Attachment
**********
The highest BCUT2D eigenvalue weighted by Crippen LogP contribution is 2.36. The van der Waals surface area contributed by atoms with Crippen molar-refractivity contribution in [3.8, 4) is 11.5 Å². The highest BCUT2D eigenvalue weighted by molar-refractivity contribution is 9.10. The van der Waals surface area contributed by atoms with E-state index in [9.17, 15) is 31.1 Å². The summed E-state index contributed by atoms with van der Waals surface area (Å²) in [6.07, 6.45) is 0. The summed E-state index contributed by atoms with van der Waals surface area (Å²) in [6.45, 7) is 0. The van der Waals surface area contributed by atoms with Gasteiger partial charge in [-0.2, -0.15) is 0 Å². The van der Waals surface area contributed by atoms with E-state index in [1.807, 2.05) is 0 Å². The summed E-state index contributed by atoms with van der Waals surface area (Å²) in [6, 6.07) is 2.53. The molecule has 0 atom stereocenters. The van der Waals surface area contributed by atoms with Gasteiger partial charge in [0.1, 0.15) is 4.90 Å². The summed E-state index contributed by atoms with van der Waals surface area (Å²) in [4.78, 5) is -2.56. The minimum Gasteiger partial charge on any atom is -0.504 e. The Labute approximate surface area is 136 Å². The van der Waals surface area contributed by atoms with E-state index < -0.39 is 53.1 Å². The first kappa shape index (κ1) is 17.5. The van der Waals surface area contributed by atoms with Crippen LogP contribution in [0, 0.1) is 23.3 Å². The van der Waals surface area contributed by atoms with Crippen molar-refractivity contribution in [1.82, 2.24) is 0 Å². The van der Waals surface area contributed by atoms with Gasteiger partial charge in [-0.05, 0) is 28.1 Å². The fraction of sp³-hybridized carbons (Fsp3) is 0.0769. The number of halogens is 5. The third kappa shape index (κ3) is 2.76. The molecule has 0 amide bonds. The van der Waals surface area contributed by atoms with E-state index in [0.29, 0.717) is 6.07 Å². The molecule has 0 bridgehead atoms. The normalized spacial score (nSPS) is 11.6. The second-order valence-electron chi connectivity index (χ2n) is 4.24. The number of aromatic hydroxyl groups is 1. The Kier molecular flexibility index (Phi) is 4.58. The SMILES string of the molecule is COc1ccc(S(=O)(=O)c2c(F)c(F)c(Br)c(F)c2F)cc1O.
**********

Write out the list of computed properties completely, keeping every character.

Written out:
The highest BCUT2D eigenvalue weighted by Crippen LogP contribution is 2.36. The van der Waals surface area contributed by atoms with Crippen molar-refractivity contribution in [3.8, 4) is 11.5 Å². The highest BCUT2D eigenvalue weighted by molar-refractivity contribution is 9.10. The van der Waals surface area contributed by atoms with E-state index in [9.17, 15) is 31.1 Å². The summed E-state index contributed by atoms with van der Waals surface area (Å²) in [6.07, 6.45) is 0. The summed E-state index contributed by atoms with van der Waals surface area (Å²) in [6.45, 7) is 0. The van der Waals surface area contributed by atoms with Gasteiger partial charge in [-0.2, -0.15) is 0 Å². The van der Waals surface area contributed by atoms with E-state index in [1.807, 2.05) is 0 Å². The summed E-state index contributed by atoms with van der Waals surface area (Å²) in [6, 6.07) is 2.53. The molecule has 0 atom stereocenters. The van der Waals surface area contributed by atoms with Gasteiger partial charge in [0.1, 0.15) is 4.90 Å². The summed E-state index contributed by atoms with van der Waals surface area (Å²) in [4.78, 5) is -2.56. The minimum Gasteiger partial charge on any atom is -0.504 e. The Labute approximate surface area is 136 Å². The van der Waals surface area contributed by atoms with E-state index < -0.39 is 53.1 Å². The first kappa shape index (κ1) is 17.5. The van der Waals surface area contributed by atoms with Crippen LogP contribution in [0, 0.1) is 23.3 Å². The van der Waals surface area contributed by atoms with Crippen molar-refractivity contribution in [1.82, 2.24) is 0 Å². The van der Waals surface area contributed by atoms with Gasteiger partial charge in [-0.05, 0) is 28.1 Å². The fraction of sp³-hybridized carbons (Fsp3) is 0.0769. The number of halogens is 5. The third kappa shape index (κ3) is 2.76. The molecule has 0 amide bonds. The van der Waals surface area contributed by atoms with E-state index in [0.29, 0.717) is 6.07 Å². The molecule has 0 bridgehead atoms. The normalized spacial score (nSPS) is 11.6. The second-order valence-electron chi connectivity index (χ2n) is 4.24. The number of aromatic hydroxyl groups is 1. The Kier molecular flexibility index (Phi) is 4.58. The SMILES string of the molecule is COc1ccc(S(=O)(=O)c2c(F)c(F)c(Br)c(F)c2F)cc1O.